‘This study aimed to evaluate the potential contribution of informal community initiatives and formal interventions in support of former child soldiers’ resilience in the wake of armed conflict.
‘Using a cross-sectional survey design, a stratified random sample of 330 formerly recruited and 677 nonrecruited young people was consulted about their perspective on desirable support for former child soldiers provided by close support figures, communities, humanitarian organizations, and governments.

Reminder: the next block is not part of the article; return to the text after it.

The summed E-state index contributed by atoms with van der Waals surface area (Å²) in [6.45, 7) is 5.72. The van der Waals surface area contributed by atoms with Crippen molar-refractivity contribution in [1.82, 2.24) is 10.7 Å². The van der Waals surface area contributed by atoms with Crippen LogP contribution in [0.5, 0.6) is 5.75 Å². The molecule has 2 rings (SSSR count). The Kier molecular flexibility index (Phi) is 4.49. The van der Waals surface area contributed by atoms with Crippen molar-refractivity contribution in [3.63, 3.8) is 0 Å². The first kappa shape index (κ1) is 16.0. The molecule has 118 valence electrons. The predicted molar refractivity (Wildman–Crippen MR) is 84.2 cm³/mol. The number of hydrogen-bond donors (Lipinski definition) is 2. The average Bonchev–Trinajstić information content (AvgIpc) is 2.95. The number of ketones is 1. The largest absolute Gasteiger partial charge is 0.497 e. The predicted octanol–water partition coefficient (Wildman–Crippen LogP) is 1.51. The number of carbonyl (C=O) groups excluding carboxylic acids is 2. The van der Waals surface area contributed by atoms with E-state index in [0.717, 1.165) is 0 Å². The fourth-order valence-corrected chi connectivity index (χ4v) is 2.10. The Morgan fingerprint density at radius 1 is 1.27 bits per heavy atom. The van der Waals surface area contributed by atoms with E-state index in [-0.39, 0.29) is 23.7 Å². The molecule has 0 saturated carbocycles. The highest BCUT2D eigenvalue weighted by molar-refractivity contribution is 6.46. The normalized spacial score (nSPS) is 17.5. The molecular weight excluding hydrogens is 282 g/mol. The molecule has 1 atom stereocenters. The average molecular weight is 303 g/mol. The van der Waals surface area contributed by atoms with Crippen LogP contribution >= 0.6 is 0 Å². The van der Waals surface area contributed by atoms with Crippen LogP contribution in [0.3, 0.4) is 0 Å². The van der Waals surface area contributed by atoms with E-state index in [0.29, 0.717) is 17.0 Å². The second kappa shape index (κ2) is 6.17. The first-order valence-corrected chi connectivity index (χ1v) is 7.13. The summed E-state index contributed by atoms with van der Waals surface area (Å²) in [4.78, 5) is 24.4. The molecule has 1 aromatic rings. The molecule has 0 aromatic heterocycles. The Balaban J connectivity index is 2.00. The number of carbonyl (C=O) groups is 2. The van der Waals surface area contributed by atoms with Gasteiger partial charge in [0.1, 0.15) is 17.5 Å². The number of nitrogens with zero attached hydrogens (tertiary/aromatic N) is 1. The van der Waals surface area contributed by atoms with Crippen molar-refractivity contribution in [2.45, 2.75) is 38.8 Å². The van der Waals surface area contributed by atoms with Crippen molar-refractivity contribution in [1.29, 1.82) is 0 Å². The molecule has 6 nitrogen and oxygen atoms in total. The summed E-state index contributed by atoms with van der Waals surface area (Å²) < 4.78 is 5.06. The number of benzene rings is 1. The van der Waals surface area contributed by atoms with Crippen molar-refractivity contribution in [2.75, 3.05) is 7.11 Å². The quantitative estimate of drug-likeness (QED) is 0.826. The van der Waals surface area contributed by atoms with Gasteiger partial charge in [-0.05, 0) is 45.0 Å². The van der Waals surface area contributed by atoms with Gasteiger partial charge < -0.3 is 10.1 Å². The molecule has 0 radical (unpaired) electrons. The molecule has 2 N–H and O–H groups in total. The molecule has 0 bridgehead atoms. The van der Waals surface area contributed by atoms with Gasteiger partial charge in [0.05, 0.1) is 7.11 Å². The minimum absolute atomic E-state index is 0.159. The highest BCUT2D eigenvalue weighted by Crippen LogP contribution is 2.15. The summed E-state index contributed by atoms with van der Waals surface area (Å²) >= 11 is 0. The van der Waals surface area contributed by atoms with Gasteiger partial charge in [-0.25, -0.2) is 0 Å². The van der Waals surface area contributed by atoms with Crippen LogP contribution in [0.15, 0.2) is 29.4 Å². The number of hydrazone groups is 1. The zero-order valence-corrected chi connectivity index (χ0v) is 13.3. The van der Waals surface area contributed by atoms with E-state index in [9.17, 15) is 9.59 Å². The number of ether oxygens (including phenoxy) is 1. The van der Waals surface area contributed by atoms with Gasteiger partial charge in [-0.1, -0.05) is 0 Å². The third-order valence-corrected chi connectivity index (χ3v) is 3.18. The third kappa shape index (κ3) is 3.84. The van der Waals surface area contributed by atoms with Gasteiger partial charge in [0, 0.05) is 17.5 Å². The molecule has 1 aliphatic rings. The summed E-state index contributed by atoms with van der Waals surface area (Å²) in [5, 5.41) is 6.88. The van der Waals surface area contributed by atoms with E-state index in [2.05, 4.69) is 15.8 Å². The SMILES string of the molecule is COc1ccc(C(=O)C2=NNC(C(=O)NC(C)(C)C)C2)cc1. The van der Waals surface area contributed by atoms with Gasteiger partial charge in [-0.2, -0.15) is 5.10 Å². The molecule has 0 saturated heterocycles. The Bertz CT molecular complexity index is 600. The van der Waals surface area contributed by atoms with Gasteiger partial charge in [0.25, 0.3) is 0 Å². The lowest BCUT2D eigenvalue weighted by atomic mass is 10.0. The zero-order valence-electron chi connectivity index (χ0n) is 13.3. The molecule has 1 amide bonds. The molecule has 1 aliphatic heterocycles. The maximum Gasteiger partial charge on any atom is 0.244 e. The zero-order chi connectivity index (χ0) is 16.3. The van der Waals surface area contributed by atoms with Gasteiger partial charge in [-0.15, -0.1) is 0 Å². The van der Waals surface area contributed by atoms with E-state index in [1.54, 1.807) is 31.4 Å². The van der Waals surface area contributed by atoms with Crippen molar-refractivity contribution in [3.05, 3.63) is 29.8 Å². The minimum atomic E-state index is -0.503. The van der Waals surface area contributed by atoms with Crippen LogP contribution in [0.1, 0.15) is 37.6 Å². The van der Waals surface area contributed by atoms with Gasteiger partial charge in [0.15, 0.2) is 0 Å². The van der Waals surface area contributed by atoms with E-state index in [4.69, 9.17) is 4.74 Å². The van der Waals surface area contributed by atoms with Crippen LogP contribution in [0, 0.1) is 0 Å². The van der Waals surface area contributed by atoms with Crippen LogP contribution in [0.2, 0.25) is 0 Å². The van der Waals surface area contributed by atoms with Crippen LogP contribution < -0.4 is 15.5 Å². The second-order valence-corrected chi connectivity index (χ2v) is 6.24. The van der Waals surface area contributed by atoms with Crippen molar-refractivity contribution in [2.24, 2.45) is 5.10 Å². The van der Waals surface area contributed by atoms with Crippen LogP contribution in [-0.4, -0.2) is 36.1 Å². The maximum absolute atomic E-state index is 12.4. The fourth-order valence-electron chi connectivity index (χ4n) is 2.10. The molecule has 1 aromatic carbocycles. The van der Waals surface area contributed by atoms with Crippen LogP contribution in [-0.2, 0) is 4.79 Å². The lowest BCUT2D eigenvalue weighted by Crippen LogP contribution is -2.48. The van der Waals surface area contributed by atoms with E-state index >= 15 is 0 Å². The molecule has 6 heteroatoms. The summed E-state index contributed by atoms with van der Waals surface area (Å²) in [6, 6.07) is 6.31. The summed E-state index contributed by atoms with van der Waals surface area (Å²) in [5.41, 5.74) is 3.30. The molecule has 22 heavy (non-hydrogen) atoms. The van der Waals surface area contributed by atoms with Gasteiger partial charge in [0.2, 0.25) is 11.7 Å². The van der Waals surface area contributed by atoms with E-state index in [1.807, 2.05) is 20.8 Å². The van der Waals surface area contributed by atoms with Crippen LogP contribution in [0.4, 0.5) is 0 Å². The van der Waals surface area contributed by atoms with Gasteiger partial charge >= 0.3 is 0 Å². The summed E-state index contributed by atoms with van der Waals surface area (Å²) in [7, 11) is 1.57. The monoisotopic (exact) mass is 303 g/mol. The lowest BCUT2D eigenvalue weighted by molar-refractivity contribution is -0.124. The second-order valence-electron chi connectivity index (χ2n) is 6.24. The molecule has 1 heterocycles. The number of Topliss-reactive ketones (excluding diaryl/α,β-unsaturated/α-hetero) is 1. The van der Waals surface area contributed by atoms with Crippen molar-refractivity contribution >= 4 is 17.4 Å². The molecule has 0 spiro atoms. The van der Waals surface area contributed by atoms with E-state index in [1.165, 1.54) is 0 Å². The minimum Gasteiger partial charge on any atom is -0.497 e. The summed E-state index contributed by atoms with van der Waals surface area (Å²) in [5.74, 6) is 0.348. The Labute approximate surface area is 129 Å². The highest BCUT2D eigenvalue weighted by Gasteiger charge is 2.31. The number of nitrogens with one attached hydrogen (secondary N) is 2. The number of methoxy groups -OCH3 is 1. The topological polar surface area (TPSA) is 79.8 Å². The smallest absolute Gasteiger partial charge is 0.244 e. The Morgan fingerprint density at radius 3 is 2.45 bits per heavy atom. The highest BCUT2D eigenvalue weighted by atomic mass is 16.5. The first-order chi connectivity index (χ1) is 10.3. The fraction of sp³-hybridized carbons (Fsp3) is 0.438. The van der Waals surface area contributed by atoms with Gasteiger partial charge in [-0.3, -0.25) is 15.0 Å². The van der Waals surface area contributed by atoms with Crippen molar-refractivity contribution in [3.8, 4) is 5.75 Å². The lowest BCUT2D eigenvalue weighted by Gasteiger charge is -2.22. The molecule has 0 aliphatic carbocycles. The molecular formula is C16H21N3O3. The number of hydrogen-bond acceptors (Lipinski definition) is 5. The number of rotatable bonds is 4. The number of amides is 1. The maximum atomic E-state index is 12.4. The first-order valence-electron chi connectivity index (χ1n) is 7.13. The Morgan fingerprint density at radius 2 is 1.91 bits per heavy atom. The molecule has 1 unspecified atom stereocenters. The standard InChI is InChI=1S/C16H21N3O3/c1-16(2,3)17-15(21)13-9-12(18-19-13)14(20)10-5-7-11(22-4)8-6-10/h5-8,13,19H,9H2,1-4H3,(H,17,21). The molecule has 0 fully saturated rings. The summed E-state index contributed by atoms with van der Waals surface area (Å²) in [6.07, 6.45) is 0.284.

‘The results indicated that formerly recruited and non-recruited participants had comparable perspectives that call for the contribution of various informal and formal support systems to former child soldiers’ human capacities and the communal sociocultural fabric of war-affected societies.
‘This highlights the importance of community-based, collective, and comprehensive support of formerly recruited young people and their surroundings in the aftermath of armed conflict.
Download the whole article by Vindevogel, S., Wessells, M., De Schryver, M., Broekaert E. and Derluyn I.here: Informal and Formal Supports for Former Child Soldiers in Northern Uganda